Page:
The stock markets have recovered of late, gaining back at least some of the losses from 2018 in a way that by now has become a familiar for investors.
Every day we hear confident reasons for why stocks (and sometimes bonds) are being bought and sold indiscriminately. In reality, each violent move down or up has its own blend of catalysts. In October of last year, it was the rapid rise of interest rates that was top of mind, then it was trade talks with China. Or was it domestic policy? Or the credit markets?
In reality it is always a dose of those things and many more that create a soup of emotion and action, leading to both good and bad short-term trends.
So, the answer to why the market is up or down is simple: The markets don’t follow rules like physics, they are more like biology. Here is why:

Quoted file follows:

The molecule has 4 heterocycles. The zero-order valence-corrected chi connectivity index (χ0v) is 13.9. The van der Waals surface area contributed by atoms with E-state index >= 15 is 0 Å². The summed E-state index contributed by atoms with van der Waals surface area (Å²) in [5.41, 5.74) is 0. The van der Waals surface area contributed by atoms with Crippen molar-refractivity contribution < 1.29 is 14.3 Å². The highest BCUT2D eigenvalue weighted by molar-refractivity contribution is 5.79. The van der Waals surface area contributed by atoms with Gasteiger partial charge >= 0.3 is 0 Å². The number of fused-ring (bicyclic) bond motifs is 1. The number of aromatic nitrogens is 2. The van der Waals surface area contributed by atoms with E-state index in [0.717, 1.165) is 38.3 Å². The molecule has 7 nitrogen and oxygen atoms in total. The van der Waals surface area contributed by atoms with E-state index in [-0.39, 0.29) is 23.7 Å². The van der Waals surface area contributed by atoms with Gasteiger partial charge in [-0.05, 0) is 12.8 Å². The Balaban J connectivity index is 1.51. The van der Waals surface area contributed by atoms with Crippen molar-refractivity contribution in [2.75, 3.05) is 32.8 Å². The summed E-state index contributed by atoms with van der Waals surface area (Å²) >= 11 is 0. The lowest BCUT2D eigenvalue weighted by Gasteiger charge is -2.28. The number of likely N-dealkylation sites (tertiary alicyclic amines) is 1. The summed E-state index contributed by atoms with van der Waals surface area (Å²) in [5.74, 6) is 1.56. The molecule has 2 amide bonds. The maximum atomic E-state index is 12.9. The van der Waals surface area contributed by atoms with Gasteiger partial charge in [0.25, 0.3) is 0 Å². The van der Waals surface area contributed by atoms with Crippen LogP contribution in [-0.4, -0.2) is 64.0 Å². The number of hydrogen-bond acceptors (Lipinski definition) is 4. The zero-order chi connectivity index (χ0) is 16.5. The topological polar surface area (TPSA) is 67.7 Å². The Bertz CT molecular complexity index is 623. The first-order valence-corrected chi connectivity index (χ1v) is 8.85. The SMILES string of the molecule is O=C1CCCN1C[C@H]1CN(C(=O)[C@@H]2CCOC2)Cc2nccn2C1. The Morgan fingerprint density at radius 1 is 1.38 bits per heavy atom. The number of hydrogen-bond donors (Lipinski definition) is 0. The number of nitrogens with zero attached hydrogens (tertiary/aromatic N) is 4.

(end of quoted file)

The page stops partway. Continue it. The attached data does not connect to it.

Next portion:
The markets are biological because they process new inputs every day and react in sometimes unpredictable ways.
There is money in motion serving as the lifeblood or oxygen that feeds the global economy. There is economic growth in some places, political turmoil in others, and emotion underpinning it all. But like any other biological system, there is always potential for something to go wrong.
For the most part, the market system can fight off disease, but sometimes the viruses and bacteria gain the upper hand in the form of risk and fear. Even if the global economy is healthy, it can still catch fevers from time to time.
How, then, to invest in such a biological system? Think like a physician.
A physician recognizes that while practices like diet and exercise can increase the odds of a healthy life, personal diagnosis and treatment are required when challenges arise. Financial advice is much the same. It should recognize the complex biology of our relationship with money.
Dennis Morton is founder and principal at Morton Brown Family Wealth, a wealth management firm in Allentown. He can be reached at firstname.lastname@example.org.